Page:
Some estates are a lot more productive than others. Skelton estimated that in the extraordinarily bountiful 2018 vintage, three quarters of UK vineyards produced less than enough wine ‘to maintain a viable and sustainable business’. Grapes like Bacchus produce higher yields, and it makes a lot of sense to carbonate the wine you make from them – the same process, essentially, as is used to make Coca-Cola – and get the wine on to the market quickly, with a price tag of £15 or so.
‘It’s a really tricky area the industry is trying to navigate,’ Roberts says. It’s too late to lay down laws on how English fizz should be made, she adds, but ‘labelling will have to be very clear’. Even then, she asks, ‘How do you trust your reseller not to put wines made by different methods next to each other?’
Roberts believes productivity will improve as more wineries grow the right grapes in the right way in the right places. Unlike some English producers who have put all their eggs in one basket by investing in a single chunk of land, Ridgeview follows the Champagne model of sourcing grapes from a number of different growers.
Higher yields would, however, bring their own challenges. Justin Howard-Sneyd MW – former head of Waitrose’s wine department and now owner of a French wine brand and a small English one – estimates that even if planting stops now and sales rise fairly healthily, by 2028, stocks of fizz might be as high as 70m to 80m bottles – around 15 times as many as are currently being sold. If planting continues – and a quarter of UK producers say that’s what they intend – a glut seems inevitable, along with a collapse in prices.
With that in mind, and given the need to lay down a ‘substantial strategic reserve’, Stevenson is wary of annual UK sales going above 3.5m bottles in the next two to three years, though he thinks 10m or 12m a year would be manageable in the longer term. Banks are now ready to offer financing to English producers based on inventory, as they have traditionally done in France, but if Howard-Sneyd is right, this could involve warehouses holding seven or eight years’ stock.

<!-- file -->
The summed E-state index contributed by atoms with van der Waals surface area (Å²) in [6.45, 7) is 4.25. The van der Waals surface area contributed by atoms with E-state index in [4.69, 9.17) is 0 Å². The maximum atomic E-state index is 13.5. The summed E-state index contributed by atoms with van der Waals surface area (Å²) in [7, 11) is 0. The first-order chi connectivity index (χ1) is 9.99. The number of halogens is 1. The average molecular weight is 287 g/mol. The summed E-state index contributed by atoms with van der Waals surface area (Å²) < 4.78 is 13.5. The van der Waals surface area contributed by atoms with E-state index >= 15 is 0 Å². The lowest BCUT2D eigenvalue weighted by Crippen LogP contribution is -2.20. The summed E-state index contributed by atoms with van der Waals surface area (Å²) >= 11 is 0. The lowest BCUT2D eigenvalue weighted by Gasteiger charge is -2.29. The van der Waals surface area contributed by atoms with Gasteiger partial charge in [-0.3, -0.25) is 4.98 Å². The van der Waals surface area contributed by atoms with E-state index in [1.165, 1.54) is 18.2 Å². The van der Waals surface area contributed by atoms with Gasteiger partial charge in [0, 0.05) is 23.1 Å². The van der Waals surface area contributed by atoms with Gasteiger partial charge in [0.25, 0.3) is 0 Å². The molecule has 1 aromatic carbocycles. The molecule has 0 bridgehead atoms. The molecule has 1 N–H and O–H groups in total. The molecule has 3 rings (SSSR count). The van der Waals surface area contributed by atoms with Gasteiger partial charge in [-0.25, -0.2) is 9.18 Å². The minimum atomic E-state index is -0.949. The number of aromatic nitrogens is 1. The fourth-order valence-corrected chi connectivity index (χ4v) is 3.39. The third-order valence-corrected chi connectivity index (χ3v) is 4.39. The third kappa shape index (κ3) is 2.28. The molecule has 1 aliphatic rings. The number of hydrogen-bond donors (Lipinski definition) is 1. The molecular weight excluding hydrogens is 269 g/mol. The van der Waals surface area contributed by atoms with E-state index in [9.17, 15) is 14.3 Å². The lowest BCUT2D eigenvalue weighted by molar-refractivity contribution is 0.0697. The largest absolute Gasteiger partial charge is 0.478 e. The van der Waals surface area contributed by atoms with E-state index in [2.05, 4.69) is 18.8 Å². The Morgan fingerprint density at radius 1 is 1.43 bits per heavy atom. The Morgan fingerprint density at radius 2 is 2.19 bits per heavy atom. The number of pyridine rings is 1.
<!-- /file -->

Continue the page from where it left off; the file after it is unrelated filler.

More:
Roberts points out that people have been warning about overproduction for more than a decade, and it hasn’t happened yet. As volumes grow, English wine producers will, for example, be able to supply UK hotel groups that they cannot handle today. Smaller estates like Peter Hall’s brilliant Breaky Bottom will have no problem selling everything they make to loyal local fans. Exports will grow too, but Roberts acknowledges that achieving the industry’s target of 20% of sales overseas may not be as straightforward as some gung-ho producers seem to imagine. ‘Domestically, the competition is Champagne. In America and in the monopolies of Scandinavia, it’s more competitive. The sparkling wine sector is phenomenal. And you are up against grower Champagnes at really keen prices.’
When the English sparkling wine industry regularly produces 10m bottles, it will be roughly the same size as Trentodoc and Franciacorta – established regions that, even with a global network of Italian restaurants and delicatessens and a huge generic promotional budget, still struggle to hit that 20% figure.
Too many English producers’ business plans, Roberts says, are based on planting vineyards and making wine, without focusing on how they are going to get people to buy it. The philosophy often seems to be based on the Kevin Costner movie Field of Dreams – ‘If you build it, they will come’ – rather than on commercial reality.
Marketing is a dirty word for many winemakers and enthusiasts, who prefer not to think about the inconvenient truth that around a quarter of the cost of any bottle of well-known Champagne has gone into advertising, sponsorship and glad-handing. Roberts freely admits that UK wineries that aren’t able to spend at least that much will struggle.
English wine will still be a success story, especially for estates like Ridgeview, but a rather different one from what we have seen so far
Taking all this in, the tone here is rather less celebratory than most other articles on English sparkling wine. Quality is no guarantee of success – as plenty of restaurateurs have discovered (and anyone who saw Sony’s Betamax lose the battle to VHS will recall). And winning the first set does not mean that you will win the match – just as this year’s US Open tennis championships so excitingly demonstrated. English sparkling wine has done brilliantly, but as Skelton says, ‘Recently, I have seen more grapes being offered for sale than ever before. The storm is on its way, for sure.’
No doubt there will always be hobbyists who don’t need to turn a profit from making wine, and it’s true that we’ve only scratched the surface of wine tourism in this country – there will be plenty of small estates happily selling bottles of fizz along with cream teas and local pottery.
However, the smart money suggests that, in a decade or so – as the number of bottles produced every year increases and the range of styles and production methods broadens – a lot of English sparkling wine will be on sale for significantly less than its typical £30 today. It will still be a success story, especially for estates like Ridgeview, but a rather different one from what we have seen so far. And those foreign rivals will still be wondering how we’ve done it.
This article first appeared in the Winter edition of Club Oenologique magazine, published in November 2020